After extensive data collection, the Philadelphia Youth Network has created a new vision for the organization that promotes academic, economic, and personal success.
The nonprofit recently released a three-year strategic plan for poverty alleviation through education and employment. The plan includes unifying resources, focusing on vulnerable populations, and collaborating with nonprofits outside Philadelphia in order to sustainably serve about 20,000 youth a year by 2020.
“Education and employment were our means, not our ends,” said PYN president and CEO Chekemma Townsend.
Townsend said the group examined and re-evaluated its broader vision.
“When we looked at our results, it became glaringly apparent that it was not just about work or education,” Townsend said.
”Where we’re focused is addressing the needs of young people who are inadvertently impacted by poverty and systemic inequities.”
The new strategic vision for the group has three parts: “system builder,” “innovation incubator,” and “strategic consultant.”
System-building will align policy and funding by unifying resources within and outside PYN.
“Change happens in a community, and no one person can solve a complex problem by themselves,” Townsend said.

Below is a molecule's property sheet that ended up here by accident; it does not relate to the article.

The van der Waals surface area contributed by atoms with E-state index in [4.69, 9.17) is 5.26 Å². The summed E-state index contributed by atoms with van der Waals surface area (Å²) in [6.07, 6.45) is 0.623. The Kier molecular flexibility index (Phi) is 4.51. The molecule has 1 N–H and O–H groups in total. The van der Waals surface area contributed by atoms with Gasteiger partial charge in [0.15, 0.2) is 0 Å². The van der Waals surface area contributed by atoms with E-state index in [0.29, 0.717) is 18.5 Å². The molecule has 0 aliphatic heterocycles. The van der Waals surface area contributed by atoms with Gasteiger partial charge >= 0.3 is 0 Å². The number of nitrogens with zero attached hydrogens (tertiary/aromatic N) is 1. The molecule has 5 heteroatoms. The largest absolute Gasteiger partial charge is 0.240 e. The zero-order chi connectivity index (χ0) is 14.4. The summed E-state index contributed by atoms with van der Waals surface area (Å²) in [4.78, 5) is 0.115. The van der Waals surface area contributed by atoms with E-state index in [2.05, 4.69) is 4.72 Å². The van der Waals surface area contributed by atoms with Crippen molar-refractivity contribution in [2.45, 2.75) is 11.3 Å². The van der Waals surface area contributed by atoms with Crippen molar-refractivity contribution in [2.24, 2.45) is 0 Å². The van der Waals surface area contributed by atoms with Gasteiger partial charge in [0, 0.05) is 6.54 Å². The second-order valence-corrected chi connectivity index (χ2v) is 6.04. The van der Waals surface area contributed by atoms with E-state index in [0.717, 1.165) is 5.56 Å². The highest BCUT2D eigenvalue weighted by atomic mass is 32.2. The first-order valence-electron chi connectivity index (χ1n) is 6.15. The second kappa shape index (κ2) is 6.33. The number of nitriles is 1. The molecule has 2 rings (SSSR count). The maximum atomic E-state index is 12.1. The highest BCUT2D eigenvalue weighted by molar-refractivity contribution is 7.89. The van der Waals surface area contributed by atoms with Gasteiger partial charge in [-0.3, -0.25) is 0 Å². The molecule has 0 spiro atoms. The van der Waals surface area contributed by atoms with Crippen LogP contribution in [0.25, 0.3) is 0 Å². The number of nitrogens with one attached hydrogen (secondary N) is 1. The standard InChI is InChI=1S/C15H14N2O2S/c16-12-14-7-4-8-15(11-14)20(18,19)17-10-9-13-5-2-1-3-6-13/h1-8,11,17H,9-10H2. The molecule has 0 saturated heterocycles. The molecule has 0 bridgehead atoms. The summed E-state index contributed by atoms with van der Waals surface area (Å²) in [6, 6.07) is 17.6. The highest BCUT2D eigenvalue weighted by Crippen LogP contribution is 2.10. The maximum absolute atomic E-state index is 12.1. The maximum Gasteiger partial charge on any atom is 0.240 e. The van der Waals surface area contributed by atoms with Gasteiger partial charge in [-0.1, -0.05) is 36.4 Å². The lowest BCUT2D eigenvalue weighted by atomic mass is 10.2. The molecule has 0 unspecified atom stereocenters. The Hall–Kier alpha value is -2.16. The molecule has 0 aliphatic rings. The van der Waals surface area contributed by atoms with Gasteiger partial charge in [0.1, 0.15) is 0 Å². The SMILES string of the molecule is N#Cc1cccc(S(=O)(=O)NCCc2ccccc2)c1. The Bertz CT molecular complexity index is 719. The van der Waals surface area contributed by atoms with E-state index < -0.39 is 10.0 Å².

PYN’s innovation incubator will find solutions for the most adversely affected populations of youth served and add to already-implemented programs.
Strategic consulting from PYN will involve collaboration among similar youth nonprofits in other big cities.
“This is not a challenge unique to Philadelphia,” Townsend said. “We have to learn from each other and share our lessons learned.” This includes partnerships in Detroit and other cities.
PYN formed its strategic vision using feedback from many stakeholders, including philanthropic partners, community-based organizations, policymakers, and young people.
“If there was a 360-[degree] view, we really tried to focus on different ways we effect change, who those partners are, what they think, and what we need to do,” Townsend said.
External facilitators also collected data from community members.
Townsend said she hopes that community members will continue to participate in, benefit from, and provide feedback for PYN’s programs.
“This is really, really important for us, constructing a universal group of folks.”